2009 WSU and OSU Turfgrass Field Day

Reports from the 2009 WSU and OSU Turfgrass Field Day.

*The following is a slideshare presentation.  Click the left or right arrows to navigate through the presentation, or click "full" to view the presentation in full-screen.

BeaverTurf Community Site

Along with the BeaverTurf.com website, we are also launching a BeaverTurf Community site.  An online community for Turf Professionals, the site is intended to:

  • Connect turf professionals in order to build relationships and increase networking
  • Provide a forum for collaboration, discussion, and knowledge sharing
  • Keep turf professionals up to date with the latest and greatest news, research, and resources

Check it out and sign up herehttp://beaverturf.ning.com

New Turf Website

BeaverTurf.com - the new turfgrass website from Oregon State University - is nearing completion.  We hope you like the new site and the information and resources that it provides. 

Please let us know about any bugs, errors, or other problems that you might encounter, as well as any other feedback you may have.  Thanks and happy surfing!

Putting green Anthracnose trials: 2007

Putting green Anthracnose trials: 2007

Evaluation of different products in the management of Anthracnose.  The trial site was the Emerald Valley Golf Club, Cresswell, OR.  The site has a history of severe Anthracnose.  Many thanks to Scott Larsen for letting us use his practice green.

Necrotic Ring Spot on Turf in Oregon

Necrotic Ring Spot on Turf in Oregon

Describes necrotic ring spot disease and methods of prevention and control.

Annual Bluegrass , Poa annua L.

Annual Bluegrass , Poa annua L.

Revised Feb. 2008

In nature, annual bluegrass, Poa annua L. behaves as a true annual. It germinates in fall or spring when moisture is adequate and develops quickly, often flowering six to eight weeks after germination. In the Pacific Northwest we see it most commonly as a winter annual (Fig 1). After flowering and setting seed these annual types die typically from drought and leave dormant viable seed behind to germinate when moisture again becomes available. This efficiency in seed production makes annual bluegrass a major component of the seed bank of cultivated soils.

Creeping Bentgrass

Creeping Bentgrass

Introduction:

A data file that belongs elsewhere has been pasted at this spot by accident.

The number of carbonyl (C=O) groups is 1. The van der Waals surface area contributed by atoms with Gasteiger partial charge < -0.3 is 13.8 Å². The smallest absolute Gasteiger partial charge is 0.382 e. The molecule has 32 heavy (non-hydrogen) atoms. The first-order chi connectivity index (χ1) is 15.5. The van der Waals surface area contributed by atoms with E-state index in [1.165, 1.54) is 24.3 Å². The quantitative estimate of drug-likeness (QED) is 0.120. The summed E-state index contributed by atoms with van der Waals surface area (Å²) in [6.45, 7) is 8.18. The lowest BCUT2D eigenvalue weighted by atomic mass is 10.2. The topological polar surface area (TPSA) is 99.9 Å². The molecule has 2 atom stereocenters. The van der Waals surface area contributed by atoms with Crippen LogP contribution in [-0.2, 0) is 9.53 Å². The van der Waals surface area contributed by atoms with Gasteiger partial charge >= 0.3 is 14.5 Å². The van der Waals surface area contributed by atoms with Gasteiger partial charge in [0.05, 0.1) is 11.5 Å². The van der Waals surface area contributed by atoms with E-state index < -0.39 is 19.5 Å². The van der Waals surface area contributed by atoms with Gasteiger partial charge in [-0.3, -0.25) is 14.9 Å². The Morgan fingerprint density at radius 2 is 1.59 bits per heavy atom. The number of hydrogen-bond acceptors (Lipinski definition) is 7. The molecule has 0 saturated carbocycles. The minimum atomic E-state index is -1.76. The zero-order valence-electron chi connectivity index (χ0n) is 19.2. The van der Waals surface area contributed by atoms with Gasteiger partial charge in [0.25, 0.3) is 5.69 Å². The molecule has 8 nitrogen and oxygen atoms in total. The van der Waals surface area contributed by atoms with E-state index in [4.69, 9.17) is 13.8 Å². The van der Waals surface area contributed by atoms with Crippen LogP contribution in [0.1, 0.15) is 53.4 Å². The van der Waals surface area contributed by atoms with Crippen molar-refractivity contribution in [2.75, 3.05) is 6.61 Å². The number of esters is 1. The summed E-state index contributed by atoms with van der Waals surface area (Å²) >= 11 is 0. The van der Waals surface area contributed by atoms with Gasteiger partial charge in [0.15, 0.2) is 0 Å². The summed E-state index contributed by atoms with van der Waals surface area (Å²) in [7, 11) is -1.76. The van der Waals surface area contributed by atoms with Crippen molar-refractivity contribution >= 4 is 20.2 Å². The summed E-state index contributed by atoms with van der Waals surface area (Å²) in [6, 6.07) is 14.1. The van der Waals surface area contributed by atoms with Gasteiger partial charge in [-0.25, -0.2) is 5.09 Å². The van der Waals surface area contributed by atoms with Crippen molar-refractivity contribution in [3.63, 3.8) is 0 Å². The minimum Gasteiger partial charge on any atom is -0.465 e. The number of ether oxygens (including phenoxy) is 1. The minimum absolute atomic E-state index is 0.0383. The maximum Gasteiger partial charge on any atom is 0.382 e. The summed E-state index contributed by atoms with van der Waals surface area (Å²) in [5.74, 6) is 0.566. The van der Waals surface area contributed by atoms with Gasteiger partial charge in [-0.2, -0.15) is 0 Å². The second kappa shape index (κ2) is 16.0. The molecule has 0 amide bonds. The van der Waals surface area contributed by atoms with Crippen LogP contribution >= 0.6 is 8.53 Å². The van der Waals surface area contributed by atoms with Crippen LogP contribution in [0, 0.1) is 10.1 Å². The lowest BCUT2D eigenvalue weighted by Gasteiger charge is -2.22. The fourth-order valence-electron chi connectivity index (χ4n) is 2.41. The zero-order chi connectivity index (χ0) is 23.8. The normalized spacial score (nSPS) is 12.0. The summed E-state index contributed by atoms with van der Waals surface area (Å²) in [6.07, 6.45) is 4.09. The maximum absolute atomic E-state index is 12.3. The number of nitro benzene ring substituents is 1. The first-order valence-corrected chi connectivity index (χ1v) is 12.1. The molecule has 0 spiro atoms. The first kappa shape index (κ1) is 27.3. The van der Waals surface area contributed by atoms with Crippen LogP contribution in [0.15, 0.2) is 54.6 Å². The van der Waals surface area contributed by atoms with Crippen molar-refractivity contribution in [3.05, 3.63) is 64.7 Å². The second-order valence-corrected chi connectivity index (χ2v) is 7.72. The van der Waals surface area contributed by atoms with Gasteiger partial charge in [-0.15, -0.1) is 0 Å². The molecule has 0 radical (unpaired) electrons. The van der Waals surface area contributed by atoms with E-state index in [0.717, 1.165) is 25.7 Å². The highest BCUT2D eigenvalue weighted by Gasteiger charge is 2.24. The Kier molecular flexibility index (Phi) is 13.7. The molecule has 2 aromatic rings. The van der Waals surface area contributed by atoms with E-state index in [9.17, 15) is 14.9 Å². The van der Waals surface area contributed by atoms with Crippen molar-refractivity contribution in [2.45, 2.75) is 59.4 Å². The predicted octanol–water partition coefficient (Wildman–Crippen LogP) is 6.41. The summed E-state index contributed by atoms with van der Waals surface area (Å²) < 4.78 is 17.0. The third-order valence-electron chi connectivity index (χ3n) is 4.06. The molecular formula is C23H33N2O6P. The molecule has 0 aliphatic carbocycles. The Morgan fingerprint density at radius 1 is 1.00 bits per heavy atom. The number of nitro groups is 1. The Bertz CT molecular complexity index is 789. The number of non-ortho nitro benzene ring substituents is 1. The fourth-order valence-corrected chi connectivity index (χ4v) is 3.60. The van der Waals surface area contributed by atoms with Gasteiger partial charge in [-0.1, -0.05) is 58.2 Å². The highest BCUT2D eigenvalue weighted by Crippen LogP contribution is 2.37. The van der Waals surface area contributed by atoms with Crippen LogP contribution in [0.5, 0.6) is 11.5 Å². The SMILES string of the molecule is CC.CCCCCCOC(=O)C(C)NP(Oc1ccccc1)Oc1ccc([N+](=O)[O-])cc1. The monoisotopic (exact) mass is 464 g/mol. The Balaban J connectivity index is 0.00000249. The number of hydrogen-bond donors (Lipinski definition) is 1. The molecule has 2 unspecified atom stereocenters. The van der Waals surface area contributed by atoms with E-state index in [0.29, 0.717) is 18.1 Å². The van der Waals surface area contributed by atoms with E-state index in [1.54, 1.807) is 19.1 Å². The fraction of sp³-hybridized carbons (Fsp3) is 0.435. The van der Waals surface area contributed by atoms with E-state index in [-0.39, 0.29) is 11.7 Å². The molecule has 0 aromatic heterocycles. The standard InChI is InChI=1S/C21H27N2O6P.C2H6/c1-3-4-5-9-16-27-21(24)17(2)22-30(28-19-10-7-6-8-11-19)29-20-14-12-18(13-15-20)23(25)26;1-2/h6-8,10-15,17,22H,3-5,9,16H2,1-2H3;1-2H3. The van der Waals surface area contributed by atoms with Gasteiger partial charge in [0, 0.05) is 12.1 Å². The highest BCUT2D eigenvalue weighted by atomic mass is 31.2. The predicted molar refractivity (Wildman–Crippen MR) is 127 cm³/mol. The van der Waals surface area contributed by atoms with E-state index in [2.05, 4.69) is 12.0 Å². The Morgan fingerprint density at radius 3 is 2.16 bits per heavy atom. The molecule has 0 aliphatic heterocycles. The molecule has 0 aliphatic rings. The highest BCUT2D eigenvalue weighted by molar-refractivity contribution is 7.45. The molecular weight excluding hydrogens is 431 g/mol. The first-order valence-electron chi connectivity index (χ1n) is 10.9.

For as long as golf has been played in the Pacific Northwest creeping bentgrass has been planted on putting greens, first as a component of South German mixed bentgrass, and later as seeded or stolonized varieties. In recent years, intense breeding and selection work has resulted in a flood of new cultivars with widely varying characteristics and generally much improved surface quality. While early creeping bentgrasses quickly gave way to annual bluegrass, newer cultivars are much more competitive and may prove to be much more persistent.

2007 Evaluation of timing and number of fungicide applications for control of Anthracnose on annual bluegrass putting turf

2007 Evaluation of timing and number of fungicide applications for  control of A

Introduction

The first goal of this trial was to evaluate the effects of timing and number of applications on control of anthracnose (Colletotrichum cereale) on an annual bluegrass putting green.

A second goal of this trial was to determine the minimum number of applications necessary to produce acceptable turf quality.

Materials and Methods

2007 Evaluation of Fungicides and Fungicide Programs for the Control of Anthracnose on Annual Bluegrass Putting Greens

2007 Evaluation of Fungicides and Fungicide Programs for the  Control of Anthrac

Introduction

The purpose of this trial was to evaluate the effectiveness of various fungicides and fungicide programs in controlling anthracnose (Colletotrichum cereale) on annual bluegrass putting greens.

Materials and Methods

The trial was initiated on June 26th on an annual bluegrass putting green located at Emerald Valley Golf Club in Cresswell, Oregon. Subsequent fungicide applications were applied every 3 weeks on July 18th, August 8th, August 29th, and September 19th.

2007 Evaluation of 3 and 4 Week Timing Intervals of Fungicide Applications for the Control of Anthracnose on Annual Bluegrass Fairways

2007 Evaluation of 3 and 4 Week Timing Intervals of Fungicide Applications for t

Final Report - February 7, 2008

Introduction

The purpose of this trial was to evaluate different timing intervals of fungicide applications necessary to control anthracnose (Colletotrichum cereale) on annual bluegrass fairways. Three products were evaluated combined with and without Daconil Ultrex: Cleary’s 3336, Cleary’s 3336 Plus, and Banner Maxx.

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